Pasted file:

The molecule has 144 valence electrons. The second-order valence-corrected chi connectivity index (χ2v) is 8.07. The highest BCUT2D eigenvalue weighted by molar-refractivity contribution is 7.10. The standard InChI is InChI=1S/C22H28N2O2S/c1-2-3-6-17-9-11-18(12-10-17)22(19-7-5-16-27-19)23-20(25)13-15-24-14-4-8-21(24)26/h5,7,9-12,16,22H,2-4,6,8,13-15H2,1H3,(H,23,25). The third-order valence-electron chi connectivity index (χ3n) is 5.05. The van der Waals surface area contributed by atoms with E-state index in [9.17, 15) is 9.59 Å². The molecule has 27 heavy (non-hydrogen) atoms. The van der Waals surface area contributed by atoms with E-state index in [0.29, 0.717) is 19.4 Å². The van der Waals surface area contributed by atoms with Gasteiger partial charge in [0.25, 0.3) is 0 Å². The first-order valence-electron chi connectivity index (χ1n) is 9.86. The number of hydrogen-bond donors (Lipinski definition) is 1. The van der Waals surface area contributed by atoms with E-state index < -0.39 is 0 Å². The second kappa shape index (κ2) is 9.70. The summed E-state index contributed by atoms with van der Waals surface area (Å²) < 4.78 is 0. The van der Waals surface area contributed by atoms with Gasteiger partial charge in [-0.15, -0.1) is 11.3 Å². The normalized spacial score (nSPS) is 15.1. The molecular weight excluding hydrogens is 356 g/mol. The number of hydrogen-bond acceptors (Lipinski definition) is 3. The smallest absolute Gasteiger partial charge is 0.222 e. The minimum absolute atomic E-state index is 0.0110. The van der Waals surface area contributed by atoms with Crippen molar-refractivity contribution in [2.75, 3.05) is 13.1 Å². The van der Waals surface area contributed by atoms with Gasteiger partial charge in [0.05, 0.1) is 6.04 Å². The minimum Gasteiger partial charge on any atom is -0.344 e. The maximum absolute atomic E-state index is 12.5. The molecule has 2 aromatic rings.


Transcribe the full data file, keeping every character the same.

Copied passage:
The molecule has 144 valence electrons. The second-order valence-corrected chi connectivity index (χ2v) is 8.07. The highest BCUT2D eigenvalue weighted by molar-refractivity contribution is 7.10. The standard InChI is InChI=1S/C22H28N2O2S/c1-2-3-6-17-9-11-18(12-10-17)22(19-7-5-16-27-19)23-20(25)13-15-24-14-4-8-21(24)26/h5,7,9-12,16,22H,2-4,6,8,13-15H2,1H3,(H,23,25). The third-order valence-electron chi connectivity index (χ3n) is 5.05. The van der Waals surface area contributed by atoms with E-state index in [9.17, 15) is 9.59 Å². The molecule has 27 heavy (non-hydrogen) atoms. The van der Waals surface area contributed by atoms with E-state index in [0.29, 0.717) is 19.4 Å². The van der Waals surface area contributed by atoms with Gasteiger partial charge in [0.25, 0.3) is 0 Å². The first-order valence-electron chi connectivity index (χ1n) is 9.86. The number of hydrogen-bond donors (Lipinski definition) is 1. The van der Waals surface area contributed by atoms with E-state index < -0.39 is 0 Å². The second kappa shape index (κ2) is 9.70. The summed E-state index contributed by atoms with van der Waals surface area (Å²) < 4.78 is 0. The van der Waals surface area contributed by atoms with Gasteiger partial charge in [-0.15, -0.1) is 11.3 Å². The normalized spacial score (nSPS) is 15.1. The molecular weight excluding hydrogens is 356 g/mol. The number of hydrogen-bond acceptors (Lipinski definition) is 3. The smallest absolute Gasteiger partial charge is 0.222 e. The minimum absolute atomic E-state index is 0.0110. The van der Waals surface area contributed by atoms with Crippen molar-refractivity contribution in [2.75, 3.05) is 13.1 Å². The van der Waals surface area contributed by atoms with Gasteiger partial charge in [0.05, 0.1) is 6.04 Å². The minimum Gasteiger partial charge on any atom is -0.344 e. The maximum absolute atomic E-state index is 12.5. The molecule has 2 aromatic rings.